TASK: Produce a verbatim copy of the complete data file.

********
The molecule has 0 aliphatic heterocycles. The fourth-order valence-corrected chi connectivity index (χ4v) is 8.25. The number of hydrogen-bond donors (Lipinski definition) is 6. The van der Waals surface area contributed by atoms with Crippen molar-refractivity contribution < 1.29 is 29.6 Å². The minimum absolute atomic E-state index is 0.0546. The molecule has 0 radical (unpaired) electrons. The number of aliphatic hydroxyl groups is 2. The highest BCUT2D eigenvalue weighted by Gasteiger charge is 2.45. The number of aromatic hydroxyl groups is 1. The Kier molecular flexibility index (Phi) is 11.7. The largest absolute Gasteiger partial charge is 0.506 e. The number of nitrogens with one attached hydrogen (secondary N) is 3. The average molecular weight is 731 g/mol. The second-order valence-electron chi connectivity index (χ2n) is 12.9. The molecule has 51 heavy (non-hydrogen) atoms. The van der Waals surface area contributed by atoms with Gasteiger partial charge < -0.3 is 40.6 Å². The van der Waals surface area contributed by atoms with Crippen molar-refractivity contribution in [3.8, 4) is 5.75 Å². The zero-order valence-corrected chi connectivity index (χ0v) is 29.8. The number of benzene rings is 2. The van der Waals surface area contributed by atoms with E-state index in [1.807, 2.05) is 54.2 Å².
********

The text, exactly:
The molecule has 0 aliphatic heterocycles. The fourth-order valence-corrected chi connectivity index (χ4v) is 8.25. The number of hydrogen-bond donors (Lipinski definition) is 6. The van der Waals surface area contributed by atoms with Crippen molar-refractivity contribution < 1.29 is 29.6 Å². The minimum absolute atomic E-state index is 0.0546. The molecule has 0 radical (unpaired) electrons. The number of aliphatic hydroxyl groups is 2. The highest BCUT2D eigenvalue weighted by Gasteiger charge is 2.45. The number of aromatic hydroxyl groups is 1. The Kier molecular flexibility index (Phi) is 11.7. The largest absolute Gasteiger partial charge is 0.506 e. The number of nitrogens with one attached hydrogen (secondary N) is 3. The average molecular weight is 731 g/mol. The second-order valence-electron chi connectivity index (χ2n) is 12.9. The molecule has 51 heavy (non-hydrogen) atoms. The van der Waals surface area contributed by atoms with Gasteiger partial charge < -0.3 is 40.6 Å². The van der Waals surface area contributed by atoms with Crippen molar-refractivity contribution in [3.8, 4) is 5.75 Å². The zero-order valence-corrected chi connectivity index (χ0v) is 29.8. The number of benzene rings is 2. The van der Waals surface area contributed by atoms with E-state index in [1.807, 2.05) is 54.2 Å².